Afro-Eurasian trade and communication improved as new peoples were drawn into their conquerors’ economies and trade networks. Since the Age of Discovery, with voyages, such as Christopher Columbus, began across sea to find more lands, Afro-Eurasia was considered as the Old World.
The 4 ancient trade routes that dominated Afro-Eurasian Trade, and also are still here to-date are: the Mediterranean Sea Maritime Trade (since c. 1550 BCE), the Trans-Saharan Trade Routes (since c. 800 BCE), the Indian Ocean Maritime Trade Route (since c. 300 BCE), and the Eurasian Silk Road (since c. 200 BCE).
The factors that facilitated their dominance over Afro-Eurasian Trade were: Improved Technologies, like Saddles, Caravans, Compass, Astrolabe, Growth of New Trade Cities, like Timbuktu, Swahili City-States, Hongzhou, Trade in Luxury Goods, such as Silk, Cotton, Porcelain, Coffee, Tea, Spices, and Expansion of Empires, like Ghana, Mali, Dar Al-Islam, Tang and Mongol.
The expansion of empires – including China, the Byzantine Empire, the Caliphates, and the Mongols – facilitated Afro-Eurasian trade and communication as new peoples were drawn into their conquerors’ economies and trade networks.
The trans-Saharan trade took Islam to West Africa, thus, bringing the Sub-Saharan region into Afro-Eurasian networks.
They did not have the benefit of forming on major river systems as did the foundation civilizations in Egypt, the Middle East, and Asia.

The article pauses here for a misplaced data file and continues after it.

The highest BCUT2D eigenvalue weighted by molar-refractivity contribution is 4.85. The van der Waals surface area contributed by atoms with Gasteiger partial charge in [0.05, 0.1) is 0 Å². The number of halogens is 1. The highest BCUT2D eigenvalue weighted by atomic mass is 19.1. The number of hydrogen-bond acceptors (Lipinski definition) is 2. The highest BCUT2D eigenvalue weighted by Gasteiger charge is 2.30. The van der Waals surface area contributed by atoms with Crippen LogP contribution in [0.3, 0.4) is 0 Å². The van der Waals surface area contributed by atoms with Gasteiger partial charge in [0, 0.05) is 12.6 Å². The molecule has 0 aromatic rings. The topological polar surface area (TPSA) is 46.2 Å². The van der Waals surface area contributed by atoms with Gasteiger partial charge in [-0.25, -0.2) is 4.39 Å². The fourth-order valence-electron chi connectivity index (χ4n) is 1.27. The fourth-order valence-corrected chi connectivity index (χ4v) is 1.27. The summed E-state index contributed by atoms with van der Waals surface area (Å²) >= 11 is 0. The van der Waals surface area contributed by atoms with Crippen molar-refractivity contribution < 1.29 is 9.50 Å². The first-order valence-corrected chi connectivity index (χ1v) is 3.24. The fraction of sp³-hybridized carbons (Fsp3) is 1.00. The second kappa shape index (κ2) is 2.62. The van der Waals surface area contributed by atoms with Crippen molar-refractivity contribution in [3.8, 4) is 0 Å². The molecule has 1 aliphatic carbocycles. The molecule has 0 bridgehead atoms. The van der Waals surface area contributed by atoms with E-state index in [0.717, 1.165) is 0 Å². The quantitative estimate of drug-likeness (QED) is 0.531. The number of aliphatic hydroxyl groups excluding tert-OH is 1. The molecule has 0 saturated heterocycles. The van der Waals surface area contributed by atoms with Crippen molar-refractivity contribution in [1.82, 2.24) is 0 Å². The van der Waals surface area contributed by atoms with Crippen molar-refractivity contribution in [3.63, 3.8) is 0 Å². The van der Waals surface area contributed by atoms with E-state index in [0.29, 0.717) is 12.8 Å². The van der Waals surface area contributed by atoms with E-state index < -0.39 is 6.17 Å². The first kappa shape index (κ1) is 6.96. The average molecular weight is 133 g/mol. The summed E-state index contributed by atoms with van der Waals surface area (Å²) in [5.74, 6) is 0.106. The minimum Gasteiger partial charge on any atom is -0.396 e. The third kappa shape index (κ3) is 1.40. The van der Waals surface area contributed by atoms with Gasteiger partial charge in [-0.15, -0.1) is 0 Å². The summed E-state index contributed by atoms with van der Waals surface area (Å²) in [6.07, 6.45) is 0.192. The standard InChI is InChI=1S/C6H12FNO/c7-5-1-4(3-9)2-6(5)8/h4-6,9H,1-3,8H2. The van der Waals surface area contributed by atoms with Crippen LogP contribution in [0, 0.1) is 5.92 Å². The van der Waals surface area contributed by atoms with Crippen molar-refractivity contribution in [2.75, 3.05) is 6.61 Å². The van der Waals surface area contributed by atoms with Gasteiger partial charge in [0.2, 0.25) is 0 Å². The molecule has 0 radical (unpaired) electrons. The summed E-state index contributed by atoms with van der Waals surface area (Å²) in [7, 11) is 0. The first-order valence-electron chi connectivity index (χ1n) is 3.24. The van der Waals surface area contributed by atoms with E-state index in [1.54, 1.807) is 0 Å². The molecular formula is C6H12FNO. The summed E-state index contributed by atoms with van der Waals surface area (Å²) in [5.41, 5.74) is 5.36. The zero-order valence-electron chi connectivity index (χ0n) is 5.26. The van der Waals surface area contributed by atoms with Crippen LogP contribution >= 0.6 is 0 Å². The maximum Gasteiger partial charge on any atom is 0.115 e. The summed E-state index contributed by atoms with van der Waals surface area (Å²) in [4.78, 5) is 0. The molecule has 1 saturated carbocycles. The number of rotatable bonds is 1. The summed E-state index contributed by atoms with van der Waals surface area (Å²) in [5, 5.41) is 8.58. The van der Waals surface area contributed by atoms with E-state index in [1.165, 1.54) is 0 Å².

Communication and exchange networks developed in the Americas.
People from Europe and Asia sailed to the Oceania, crossing the Bering land bridge during the last glacial period to the Americas.
The US expanded rapidly to the west, acquiring the massive Louisiana territory in 1803, thanks to the Louisiana Purchase.
Wagon-way Routes helped the US explorers explore and discover more land and have more communication and trade, such as the Santa Fe Trail or the Oregon Trail.
Aztecs and Mesoamericans traded high value/low bulk items such as gems, exotic bird feathers and cacao, with the Pueblos (lives in what is now known as New Mexico and Arizona), to get turquoise.
Polynesian mariners travelled as far as the coast of South America. In the Pre-Columbian South America, the Inca Road system, or Qhapaq Ñan, was the most extensive and highly advanced road system during the Pre-Columbian time. This helps trading, exporting goods, and made travel/expansion easier.